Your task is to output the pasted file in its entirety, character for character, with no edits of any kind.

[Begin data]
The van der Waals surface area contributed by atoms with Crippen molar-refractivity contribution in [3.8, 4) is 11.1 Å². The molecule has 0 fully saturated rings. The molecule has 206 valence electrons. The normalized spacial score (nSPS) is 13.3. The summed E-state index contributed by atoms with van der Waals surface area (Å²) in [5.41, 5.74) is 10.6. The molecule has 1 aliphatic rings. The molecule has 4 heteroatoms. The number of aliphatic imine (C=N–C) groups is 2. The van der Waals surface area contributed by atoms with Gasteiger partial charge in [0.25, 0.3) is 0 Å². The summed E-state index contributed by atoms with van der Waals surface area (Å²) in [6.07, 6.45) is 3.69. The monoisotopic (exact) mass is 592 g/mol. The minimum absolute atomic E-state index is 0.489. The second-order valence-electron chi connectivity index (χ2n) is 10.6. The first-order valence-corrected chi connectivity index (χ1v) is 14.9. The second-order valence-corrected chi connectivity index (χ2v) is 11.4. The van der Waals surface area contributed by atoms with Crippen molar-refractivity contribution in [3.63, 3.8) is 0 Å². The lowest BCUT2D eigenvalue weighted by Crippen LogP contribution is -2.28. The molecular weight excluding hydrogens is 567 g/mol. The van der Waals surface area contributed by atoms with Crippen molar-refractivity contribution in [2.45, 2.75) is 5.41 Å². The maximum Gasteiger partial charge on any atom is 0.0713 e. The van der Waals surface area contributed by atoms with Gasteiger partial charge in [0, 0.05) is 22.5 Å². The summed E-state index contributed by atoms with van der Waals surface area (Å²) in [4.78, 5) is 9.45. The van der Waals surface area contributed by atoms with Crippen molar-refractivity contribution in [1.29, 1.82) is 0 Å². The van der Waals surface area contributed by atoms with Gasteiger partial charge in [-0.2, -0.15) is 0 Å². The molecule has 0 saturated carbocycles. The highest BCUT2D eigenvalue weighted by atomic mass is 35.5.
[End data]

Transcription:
The van der Waals surface area contributed by atoms with Crippen molar-refractivity contribution in [3.8, 4) is 11.1 Å². The molecule has 0 fully saturated rings. The molecule has 206 valence electrons. The normalized spacial score (nSPS) is 13.3. The summed E-state index contributed by atoms with van der Waals surface area (Å²) in [5.41, 5.74) is 10.6. The molecule has 1 aliphatic rings. The molecule has 4 heteroatoms. The number of aliphatic imine (C=N–C) groups is 2. The van der Waals surface area contributed by atoms with Gasteiger partial charge in [0.25, 0.3) is 0 Å². The summed E-state index contributed by atoms with van der Waals surface area (Å²) in [6.07, 6.45) is 3.69. The monoisotopic (exact) mass is 592 g/mol. The minimum absolute atomic E-state index is 0.489. The second-order valence-electron chi connectivity index (χ2n) is 10.6. The first-order valence-corrected chi connectivity index (χ1v) is 14.9. The second-order valence-corrected chi connectivity index (χ2v) is 11.4. The van der Waals surface area contributed by atoms with Crippen molar-refractivity contribution in [3.63, 3.8) is 0 Å². The lowest BCUT2D eigenvalue weighted by Crippen LogP contribution is -2.28. The molecular weight excluding hydrogens is 567 g/mol. The van der Waals surface area contributed by atoms with Crippen molar-refractivity contribution in [2.45, 2.75) is 5.41 Å². The maximum Gasteiger partial charge on any atom is 0.0713 e. The van der Waals surface area contributed by atoms with Gasteiger partial charge in [0, 0.05) is 22.5 Å². The summed E-state index contributed by atoms with van der Waals surface area (Å²) in [4.78, 5) is 9.45. The van der Waals surface area contributed by atoms with Crippen molar-refractivity contribution in [1.29, 1.82) is 0 Å². The van der Waals surface area contributed by atoms with Gasteiger partial charge in [-0.2, -0.15) is 0 Å². The molecule has 0 saturated carbocycles. The highest BCUT2D eigenvalue weighted by atomic mass is 35.5.